The runaway success of Fiddler at the Museum of Jewish Heritage led to an uptown transfer to Stage 42 (which is, appropriately, on 42nd Street). Previews began February 11, 2019, with an official opening on February 21. At 499 seats, Stage 42 (formerly known as the "Little Shubert") is the largest commercial off-Broadway house (500 seats is the minimum capacity for a theater to be considered "Broadway," a distinction that is also wrapped up in location and union contracts). It is also famously difficult to fill.

"It's cursed," said a casting director to Steven Skybell (who plays Tevye) when he shared that the production was moving there. Skybell was optimistic that Fiddler was the show to break the curse, and in many ways it has: The show has become one of the most loved attractions off-Broadway, and as I mentioned before, it is now the longest-running show ever at Stage 42. But some sort of dybbuk still clings to that troublesome theater.

Hard as it is to believe, after a nearly yearlong run at Stage 42, Fiddler has failed to recoup its $2.6 million investment (modest by Broadway standards, where big musicals regularly run into the tens of millions). This underlines just how difficult it is to produce commercially off-Broadway. Beyond a handful of performance art spectacles and vanity projects, shows don't stick around long enough to recoup a multimillion-dollar investment — not like on Broadway, where decades-long runs of shows like The Phantom of the Opera and Chicago have made some investors rich.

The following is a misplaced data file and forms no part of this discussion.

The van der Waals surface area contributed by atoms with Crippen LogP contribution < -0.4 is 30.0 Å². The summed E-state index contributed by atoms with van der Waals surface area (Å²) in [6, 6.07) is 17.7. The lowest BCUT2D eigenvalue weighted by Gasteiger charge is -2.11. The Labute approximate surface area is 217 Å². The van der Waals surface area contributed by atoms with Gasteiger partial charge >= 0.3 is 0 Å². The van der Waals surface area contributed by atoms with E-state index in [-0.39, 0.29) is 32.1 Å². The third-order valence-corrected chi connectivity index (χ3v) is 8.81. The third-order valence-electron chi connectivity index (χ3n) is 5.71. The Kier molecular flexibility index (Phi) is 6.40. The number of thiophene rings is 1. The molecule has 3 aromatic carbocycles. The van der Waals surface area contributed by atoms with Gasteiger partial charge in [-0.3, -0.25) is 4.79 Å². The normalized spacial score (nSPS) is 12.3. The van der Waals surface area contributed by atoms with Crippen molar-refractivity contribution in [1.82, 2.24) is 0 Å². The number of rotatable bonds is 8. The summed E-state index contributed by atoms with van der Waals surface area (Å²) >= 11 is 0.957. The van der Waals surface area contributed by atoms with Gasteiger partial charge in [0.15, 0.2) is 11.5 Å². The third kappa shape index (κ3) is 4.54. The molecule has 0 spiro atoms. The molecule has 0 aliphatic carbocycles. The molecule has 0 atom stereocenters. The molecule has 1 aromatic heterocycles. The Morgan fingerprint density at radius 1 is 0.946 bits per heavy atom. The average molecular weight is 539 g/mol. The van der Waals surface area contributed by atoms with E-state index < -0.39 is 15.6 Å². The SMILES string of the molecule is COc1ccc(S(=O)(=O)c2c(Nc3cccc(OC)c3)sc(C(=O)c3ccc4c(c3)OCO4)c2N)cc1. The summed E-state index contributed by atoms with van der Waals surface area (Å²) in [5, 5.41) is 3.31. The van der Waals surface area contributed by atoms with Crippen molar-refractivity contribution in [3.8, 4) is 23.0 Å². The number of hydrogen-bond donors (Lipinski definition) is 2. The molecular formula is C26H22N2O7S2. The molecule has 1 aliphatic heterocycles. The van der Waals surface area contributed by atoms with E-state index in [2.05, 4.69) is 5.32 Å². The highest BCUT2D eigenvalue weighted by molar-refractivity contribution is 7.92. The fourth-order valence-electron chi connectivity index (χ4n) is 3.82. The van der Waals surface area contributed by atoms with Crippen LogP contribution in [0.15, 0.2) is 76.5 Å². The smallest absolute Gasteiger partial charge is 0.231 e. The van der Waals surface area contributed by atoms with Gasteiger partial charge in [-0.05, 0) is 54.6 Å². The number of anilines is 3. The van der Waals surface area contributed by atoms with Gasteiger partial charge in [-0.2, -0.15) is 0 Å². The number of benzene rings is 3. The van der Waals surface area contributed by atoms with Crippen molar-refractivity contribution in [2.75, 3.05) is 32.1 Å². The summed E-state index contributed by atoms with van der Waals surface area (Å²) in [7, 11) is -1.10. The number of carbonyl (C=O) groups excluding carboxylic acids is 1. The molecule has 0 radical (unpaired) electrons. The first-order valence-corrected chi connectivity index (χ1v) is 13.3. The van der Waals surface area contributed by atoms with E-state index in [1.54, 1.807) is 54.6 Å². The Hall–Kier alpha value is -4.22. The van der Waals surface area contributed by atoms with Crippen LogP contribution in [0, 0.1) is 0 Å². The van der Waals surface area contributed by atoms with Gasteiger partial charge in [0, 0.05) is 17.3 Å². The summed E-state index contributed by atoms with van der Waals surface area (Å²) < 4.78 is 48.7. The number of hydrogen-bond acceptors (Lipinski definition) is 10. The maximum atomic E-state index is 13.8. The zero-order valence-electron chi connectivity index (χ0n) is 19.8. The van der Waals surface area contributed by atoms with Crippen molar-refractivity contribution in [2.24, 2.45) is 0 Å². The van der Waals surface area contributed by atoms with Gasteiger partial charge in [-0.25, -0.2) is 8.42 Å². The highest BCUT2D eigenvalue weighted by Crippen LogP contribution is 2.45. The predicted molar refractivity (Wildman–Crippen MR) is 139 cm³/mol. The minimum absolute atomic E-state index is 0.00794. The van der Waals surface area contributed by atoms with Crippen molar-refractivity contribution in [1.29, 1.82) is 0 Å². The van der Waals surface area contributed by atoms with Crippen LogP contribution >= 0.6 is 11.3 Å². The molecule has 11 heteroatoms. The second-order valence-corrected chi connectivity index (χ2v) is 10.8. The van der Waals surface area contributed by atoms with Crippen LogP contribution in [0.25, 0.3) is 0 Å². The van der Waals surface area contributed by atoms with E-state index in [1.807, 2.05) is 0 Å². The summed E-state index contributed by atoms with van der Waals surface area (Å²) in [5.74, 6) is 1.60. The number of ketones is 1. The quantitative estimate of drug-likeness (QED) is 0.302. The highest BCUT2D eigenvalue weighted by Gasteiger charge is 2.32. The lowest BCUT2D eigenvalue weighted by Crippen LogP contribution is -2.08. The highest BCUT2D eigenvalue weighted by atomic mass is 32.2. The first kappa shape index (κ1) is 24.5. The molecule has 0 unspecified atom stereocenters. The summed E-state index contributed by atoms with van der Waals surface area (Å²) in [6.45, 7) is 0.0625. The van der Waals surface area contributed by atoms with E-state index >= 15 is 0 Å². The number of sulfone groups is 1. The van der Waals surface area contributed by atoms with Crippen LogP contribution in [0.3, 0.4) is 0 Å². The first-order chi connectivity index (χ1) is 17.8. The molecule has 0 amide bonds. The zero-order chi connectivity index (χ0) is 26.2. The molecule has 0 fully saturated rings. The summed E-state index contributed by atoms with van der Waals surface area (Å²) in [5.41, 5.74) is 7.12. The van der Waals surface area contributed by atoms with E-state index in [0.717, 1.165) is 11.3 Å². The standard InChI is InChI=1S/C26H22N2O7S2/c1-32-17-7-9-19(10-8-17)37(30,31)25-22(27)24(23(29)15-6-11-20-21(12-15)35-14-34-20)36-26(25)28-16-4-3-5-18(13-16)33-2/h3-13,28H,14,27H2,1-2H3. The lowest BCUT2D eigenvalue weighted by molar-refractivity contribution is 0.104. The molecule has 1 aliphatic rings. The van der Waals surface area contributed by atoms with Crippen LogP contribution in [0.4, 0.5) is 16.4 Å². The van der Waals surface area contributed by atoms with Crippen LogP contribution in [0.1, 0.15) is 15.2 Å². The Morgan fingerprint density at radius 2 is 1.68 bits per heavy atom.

Actors perform the bottle dance in Fiddler on the Roof in Yiddish.
(© Matthew Murphy)

What's next?
According to the New York Times, the producers of Fiddler are still hoping to recoup through national and international tours. The first of those will be in Australia next year: Under the banner of Opera Australia, A Fidler afn Dakh will play the Sydney Opera House from September 10-October 31, 2020. It then moves to Melbourne's Comedy Theatre (November 15-December 20).

For those who can't make it Down Under, the cast recording from the New York production is available on Spotify and Amazon. I have not yet heard about plans for this script to be licensed for amateur and stock productions through Musical Theatre International (which handles the license for the English version), but I have to imagine there are a few high school drama teachers out there ambitious enough to put their students through Yiddish immersion.

Until then, you can still catch A Fidler afn Dakh on 42nd Street through the end of 2019. L'Chaim!